This just in from today's guest blogger Dr. Rachael Vaubel:
Brain Pathology “Under your Microscope” is finally up and running! For anyone unfamiliar, this series is a new Case Image series, which took the place of the Case of the Month.
This new series presents unusual and interesting “unknown” cases that we come across in daily practice with differential diagnoses and teaching points. The case history is presented along with digital microscopy files allowing the readers to take a first look at the whole scanned slides as they would appear under their microscope. It is a fantastic educational resource for trainees and practicing pathologists. The first cases are published and are available on the Brain Pathology website. The cases are searchable by their diagnosis / author / or other keyword and over time the digital files will provide an archive of clinical teaching cases.
As before, Under your Microscope encourages the submission of cases from the entire spectrum of neurological disease, including diagnostic challenges, rare clinical entities, cases with classic pathognomonic findings. Please, note: for anyone interested in submitting a case, the submission process for “Under your Microscope” has changed. Cases are now submitted using the same system as other articles for Brain Pathology.
There is no charge for the publications of Under your Microscope cases. If you had an accepted case prior to 2020, which remains unpublished, please contact Caterina Giannini (Giannini.Caterina@mayo.edu).
I discuss issues pertaining to the practice of neuropathology -- including nervous system tumors, neuroanatomy, neurodegenerative disease, muscle and nerve disorders, ophthalmologic pathology, neuro trivia, neuropathology gossip, job listings and anything else that might be of interest to a blue-collar neuropathologist.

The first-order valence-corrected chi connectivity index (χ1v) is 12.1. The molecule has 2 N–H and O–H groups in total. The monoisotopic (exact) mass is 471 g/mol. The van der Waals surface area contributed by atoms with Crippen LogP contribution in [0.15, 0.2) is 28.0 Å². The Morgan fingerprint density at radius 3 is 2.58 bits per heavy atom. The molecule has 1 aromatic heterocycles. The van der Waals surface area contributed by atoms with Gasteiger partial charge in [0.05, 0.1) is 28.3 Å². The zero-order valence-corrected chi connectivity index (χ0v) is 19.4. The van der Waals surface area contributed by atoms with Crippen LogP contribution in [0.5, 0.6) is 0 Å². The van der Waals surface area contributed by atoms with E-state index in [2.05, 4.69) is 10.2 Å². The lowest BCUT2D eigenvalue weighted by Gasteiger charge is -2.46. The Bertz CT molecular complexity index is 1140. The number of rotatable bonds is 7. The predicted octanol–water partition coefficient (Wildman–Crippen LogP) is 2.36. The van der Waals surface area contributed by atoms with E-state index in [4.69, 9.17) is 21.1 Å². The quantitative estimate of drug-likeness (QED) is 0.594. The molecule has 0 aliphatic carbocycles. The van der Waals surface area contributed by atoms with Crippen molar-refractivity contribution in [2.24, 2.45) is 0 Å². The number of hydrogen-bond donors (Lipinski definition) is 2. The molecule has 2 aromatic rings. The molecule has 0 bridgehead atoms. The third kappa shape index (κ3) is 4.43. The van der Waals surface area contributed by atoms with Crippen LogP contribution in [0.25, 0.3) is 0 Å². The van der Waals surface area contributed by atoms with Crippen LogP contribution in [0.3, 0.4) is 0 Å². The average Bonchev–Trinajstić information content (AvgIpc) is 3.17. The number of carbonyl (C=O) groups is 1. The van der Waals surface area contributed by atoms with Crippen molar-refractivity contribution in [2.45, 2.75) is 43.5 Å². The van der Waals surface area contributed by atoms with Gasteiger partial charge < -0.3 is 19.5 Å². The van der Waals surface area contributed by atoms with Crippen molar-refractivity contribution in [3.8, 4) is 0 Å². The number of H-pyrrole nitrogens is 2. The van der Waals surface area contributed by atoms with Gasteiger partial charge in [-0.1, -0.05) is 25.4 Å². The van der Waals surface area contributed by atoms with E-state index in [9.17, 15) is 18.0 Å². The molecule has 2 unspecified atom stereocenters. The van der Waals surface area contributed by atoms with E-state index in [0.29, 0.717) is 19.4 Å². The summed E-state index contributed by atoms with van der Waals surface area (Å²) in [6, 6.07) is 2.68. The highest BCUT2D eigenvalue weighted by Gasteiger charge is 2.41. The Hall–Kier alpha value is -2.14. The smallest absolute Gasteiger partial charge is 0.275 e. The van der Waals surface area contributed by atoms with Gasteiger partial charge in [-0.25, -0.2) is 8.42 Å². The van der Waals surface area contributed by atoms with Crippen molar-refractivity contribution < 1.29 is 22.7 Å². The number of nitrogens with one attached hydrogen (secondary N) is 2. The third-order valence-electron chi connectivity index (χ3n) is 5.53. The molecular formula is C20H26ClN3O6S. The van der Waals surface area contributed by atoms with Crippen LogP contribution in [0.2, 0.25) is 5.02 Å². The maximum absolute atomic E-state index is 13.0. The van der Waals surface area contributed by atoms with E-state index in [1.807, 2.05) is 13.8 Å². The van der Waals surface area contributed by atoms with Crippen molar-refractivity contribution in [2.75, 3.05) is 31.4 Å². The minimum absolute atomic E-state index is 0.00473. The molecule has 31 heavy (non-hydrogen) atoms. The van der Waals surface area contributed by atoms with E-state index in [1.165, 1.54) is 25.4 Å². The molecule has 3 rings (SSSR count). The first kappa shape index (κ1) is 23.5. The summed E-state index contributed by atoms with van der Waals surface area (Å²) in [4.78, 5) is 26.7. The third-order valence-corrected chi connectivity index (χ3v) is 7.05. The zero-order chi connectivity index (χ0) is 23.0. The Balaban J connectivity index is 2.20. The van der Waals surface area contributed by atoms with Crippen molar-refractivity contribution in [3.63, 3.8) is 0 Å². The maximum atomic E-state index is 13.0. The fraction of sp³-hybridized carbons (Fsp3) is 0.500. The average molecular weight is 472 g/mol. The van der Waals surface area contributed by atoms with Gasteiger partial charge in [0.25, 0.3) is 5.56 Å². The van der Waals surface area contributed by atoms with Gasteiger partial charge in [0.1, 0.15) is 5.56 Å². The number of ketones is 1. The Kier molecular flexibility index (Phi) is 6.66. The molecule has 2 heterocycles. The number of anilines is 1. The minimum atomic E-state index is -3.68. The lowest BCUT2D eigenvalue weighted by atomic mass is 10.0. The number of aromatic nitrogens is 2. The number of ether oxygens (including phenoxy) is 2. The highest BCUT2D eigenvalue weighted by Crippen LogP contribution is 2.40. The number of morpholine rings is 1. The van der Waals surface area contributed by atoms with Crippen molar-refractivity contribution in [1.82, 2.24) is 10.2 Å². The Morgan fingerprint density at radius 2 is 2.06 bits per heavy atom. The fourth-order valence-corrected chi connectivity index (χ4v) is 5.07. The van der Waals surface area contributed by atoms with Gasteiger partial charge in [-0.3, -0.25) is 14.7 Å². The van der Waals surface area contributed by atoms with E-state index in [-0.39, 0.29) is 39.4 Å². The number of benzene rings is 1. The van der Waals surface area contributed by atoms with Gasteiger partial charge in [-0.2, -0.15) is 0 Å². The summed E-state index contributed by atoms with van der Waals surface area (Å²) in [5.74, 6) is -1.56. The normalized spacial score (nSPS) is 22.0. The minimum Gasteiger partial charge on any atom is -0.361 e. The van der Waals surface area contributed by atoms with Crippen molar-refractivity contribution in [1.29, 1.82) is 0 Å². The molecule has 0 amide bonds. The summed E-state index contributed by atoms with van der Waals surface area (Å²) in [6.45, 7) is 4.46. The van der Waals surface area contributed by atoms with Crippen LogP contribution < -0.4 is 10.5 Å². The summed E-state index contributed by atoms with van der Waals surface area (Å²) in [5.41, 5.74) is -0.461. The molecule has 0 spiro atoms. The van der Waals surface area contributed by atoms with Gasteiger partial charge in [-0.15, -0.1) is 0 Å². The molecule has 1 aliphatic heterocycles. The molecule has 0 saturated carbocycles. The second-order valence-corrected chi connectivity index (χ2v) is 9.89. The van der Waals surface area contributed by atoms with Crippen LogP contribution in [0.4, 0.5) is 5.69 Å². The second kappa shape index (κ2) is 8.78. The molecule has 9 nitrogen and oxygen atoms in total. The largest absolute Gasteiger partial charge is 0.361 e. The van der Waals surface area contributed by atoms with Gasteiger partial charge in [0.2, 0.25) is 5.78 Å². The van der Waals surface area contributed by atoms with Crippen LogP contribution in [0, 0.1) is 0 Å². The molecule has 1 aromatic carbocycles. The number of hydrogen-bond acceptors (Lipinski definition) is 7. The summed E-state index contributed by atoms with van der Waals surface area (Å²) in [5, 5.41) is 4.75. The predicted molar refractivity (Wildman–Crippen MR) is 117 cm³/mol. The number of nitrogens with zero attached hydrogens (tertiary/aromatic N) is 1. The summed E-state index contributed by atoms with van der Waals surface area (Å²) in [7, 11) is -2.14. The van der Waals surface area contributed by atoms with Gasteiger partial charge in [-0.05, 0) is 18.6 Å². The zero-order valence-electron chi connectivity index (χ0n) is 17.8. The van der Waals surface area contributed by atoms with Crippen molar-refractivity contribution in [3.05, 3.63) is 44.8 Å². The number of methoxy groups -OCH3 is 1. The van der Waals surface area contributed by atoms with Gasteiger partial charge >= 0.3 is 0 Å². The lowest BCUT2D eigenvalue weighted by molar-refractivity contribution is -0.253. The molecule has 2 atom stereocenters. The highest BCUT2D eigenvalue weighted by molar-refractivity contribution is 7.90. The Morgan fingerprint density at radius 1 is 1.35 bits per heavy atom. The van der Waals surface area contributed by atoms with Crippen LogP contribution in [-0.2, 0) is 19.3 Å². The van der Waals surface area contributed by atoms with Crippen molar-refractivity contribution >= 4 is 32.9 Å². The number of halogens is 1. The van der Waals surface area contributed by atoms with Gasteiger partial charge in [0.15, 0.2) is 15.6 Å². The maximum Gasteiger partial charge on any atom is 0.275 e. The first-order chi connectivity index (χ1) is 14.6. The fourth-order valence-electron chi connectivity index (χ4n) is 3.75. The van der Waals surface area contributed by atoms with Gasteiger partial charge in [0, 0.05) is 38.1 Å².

Thursday, September 30, 2021
Friday, September 3, 2021
Webinar in Quantitative Digital Pathology Methods Applied to Neuropathology
Dr. Maggie Flanagan of Northwestern University recently informed me of the upcoming digital pathology webinar session which Dr. Pete Nelson will be leading this month. Here are the details: Quantitative Digital Pathology Methods Applied to Neuropathology Monday, September 13, 2021 at 11:00am ET The ADRC Digital Pathology Working Group in collaboration with NACC invite you to attend a one-hour webinar session which will provide an overview on developing and understanding questions in science that can be answered using digital neuropathology. SPEAKERS Peter T. Nelson, MD, PhD - Professor of Pathology; Director of Neuropathology; ADRC Neuropathology Core Leader, University of Kentucky ADRC Brittany N. Dugger, PhD - Assistant Professor of Pathology and Laboratory Medicine; ADRC Neuropathology Co-Core Leader at UC Davis ADRC; Co-Leader UC Davis School of Medicine Machine Learning Working Group Melissa E. Murray, PhD - Associate Professor of Neuroscience; ADRC Neuropathology Co-Core Leader at Mayo Clinic ADRC John F. Crary, MD, PhD - Professor of Pathology, Molecular and Cell Based Medicine, and Neuroscience; Director of Neuropathology Brain Bank and Research Core; Co-Director of ADRC Neuropathology Core at Mount Sinai ADRC Register to Attend In order to receive the Zoom link for this free webinar on Monday, September 13th, you must register here. Upon registering, you will receive a follow-up email with the Zoom link and Calendar Invite, as well as automatic reminders about the event with timely and necessary information. Contact for further questions: email@example.com.
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